China for the first time on Friday made clear what it wants to see from the US in talks to end their trade dispute, laying bare the deep differences that still exist between the two sides.
In a wide-ranging interview with Chinese media after talks in Washington ended, Chinese Vice Premier Liu He (劉鶴) said that to reach an agreement the US must remove all extra tariffs, set targets for Chinese purchases of goods in line with real demand, and ensure that the text of the deal is “balanced” to ensure the “dignity” of both nations.
Liu’s three conditions underscore the work still to be done if an accord is to be reached between the world’s two largest economies.
US President Donald Trump’s administration told China that it has a month to seal a trade deal or face tariffs on all its exports to the US.
That threat was made during talks on Friday in Washington, hours after Trump upped the ante by imposing a second round of punitive duties on US$200 billion in Chinese goods.
The talks are under close scrutiny across global financial markets and US stocks turned positive after negotiators on both sides said the session had gone fairly well.
Liu said both sides agreed to keep talking, despite what he called “some temporary resistance and distractions,’’ and to hold meetings in Beijing.
He dismissed the idea that talks had broken down.
“It’s normal to have hiccups during the negotiations. It’s inevitable,” he said.
China has not yet detailed how it would retaliate to the latest increase in tariffs.
Liu also struck a note of defiance.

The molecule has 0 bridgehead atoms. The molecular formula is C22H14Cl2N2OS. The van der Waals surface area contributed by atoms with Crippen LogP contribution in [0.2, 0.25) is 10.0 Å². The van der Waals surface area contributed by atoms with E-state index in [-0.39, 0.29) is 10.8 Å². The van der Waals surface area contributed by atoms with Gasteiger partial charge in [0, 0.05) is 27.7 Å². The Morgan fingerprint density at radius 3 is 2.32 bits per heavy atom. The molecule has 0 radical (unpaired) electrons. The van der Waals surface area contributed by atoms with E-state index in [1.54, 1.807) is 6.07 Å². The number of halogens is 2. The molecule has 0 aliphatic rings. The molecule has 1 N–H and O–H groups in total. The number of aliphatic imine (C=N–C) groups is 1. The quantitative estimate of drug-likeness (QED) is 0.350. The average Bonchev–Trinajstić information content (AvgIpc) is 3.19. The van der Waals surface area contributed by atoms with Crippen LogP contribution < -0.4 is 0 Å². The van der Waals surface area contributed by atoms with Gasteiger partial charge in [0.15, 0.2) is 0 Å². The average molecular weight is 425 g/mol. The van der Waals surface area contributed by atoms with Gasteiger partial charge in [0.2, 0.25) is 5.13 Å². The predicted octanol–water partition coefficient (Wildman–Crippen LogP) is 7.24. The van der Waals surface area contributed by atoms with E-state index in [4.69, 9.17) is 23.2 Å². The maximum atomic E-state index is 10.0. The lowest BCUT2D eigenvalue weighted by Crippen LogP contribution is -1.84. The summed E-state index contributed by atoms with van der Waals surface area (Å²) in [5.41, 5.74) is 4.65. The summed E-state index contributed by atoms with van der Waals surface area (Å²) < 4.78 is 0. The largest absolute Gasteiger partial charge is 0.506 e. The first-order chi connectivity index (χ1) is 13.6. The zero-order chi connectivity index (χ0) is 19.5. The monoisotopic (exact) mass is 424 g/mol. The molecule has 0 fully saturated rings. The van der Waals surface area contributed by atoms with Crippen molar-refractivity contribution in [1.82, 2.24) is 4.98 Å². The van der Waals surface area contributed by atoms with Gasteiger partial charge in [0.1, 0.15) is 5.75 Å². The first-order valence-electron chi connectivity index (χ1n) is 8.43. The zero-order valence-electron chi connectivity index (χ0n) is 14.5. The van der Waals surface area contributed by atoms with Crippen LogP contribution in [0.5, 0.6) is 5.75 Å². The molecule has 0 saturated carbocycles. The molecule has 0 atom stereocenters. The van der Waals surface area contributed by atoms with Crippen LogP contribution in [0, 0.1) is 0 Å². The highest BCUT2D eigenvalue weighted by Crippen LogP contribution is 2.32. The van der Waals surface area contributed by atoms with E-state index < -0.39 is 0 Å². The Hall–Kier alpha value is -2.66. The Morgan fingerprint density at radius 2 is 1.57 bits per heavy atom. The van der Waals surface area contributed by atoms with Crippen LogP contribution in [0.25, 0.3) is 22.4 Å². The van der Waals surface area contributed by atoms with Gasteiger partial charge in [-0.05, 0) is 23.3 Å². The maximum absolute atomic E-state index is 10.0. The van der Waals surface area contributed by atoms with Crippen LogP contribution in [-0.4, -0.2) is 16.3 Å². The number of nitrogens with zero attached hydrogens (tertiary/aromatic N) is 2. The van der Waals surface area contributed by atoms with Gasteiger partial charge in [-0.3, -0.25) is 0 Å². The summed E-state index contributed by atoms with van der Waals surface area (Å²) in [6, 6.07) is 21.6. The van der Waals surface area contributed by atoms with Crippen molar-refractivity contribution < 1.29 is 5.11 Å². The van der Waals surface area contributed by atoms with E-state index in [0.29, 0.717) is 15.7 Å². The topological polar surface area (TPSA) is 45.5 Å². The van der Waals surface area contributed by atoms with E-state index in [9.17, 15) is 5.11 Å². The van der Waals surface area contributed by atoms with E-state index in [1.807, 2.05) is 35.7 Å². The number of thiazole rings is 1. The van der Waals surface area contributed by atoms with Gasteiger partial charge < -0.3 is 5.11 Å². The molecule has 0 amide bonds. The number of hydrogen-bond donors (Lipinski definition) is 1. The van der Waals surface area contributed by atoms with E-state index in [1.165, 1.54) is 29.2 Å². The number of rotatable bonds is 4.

“For the interest of the people of China, the people of US and the people of the whole world, we will deal with this rationally, but China is not afraid, nor are the Chinese people,” he said. “China needs a cooperative agreement with equality and dignity.”
In a series of tweets that cheered markets, Trump on Friday said that the talks with China had been candid and constructive.
Further talks are possible, but there was no immediate plan for the next round, a person familiar with the negotiations said.
Liu’s comments revealed a new fault line. Whereas US negotiators previously accused China of walking back on commitments to change laws on technology transfers, as well as other issues, Liu argued that the US team was pushing for bigger Chinese purchases to level the trade imbalance than had originally been agreed.
Liu said that Chinese President Xi Jinping (習近平) and Trump had achieved an initial consensus “on a number” when they met in Argentina.
That “is a very serious issue and can’t be changed easily,” Liu said.
The amount of purchases by China should be “in line with reality,” the official Xinhua news agency said in a commentary yesterday.
China also sees the removal of all the extra tariffs that have been imposed since last year as a precondition to a deal, whereas US negotiators see retention of some duties as a key mechanism to enforce a deal.
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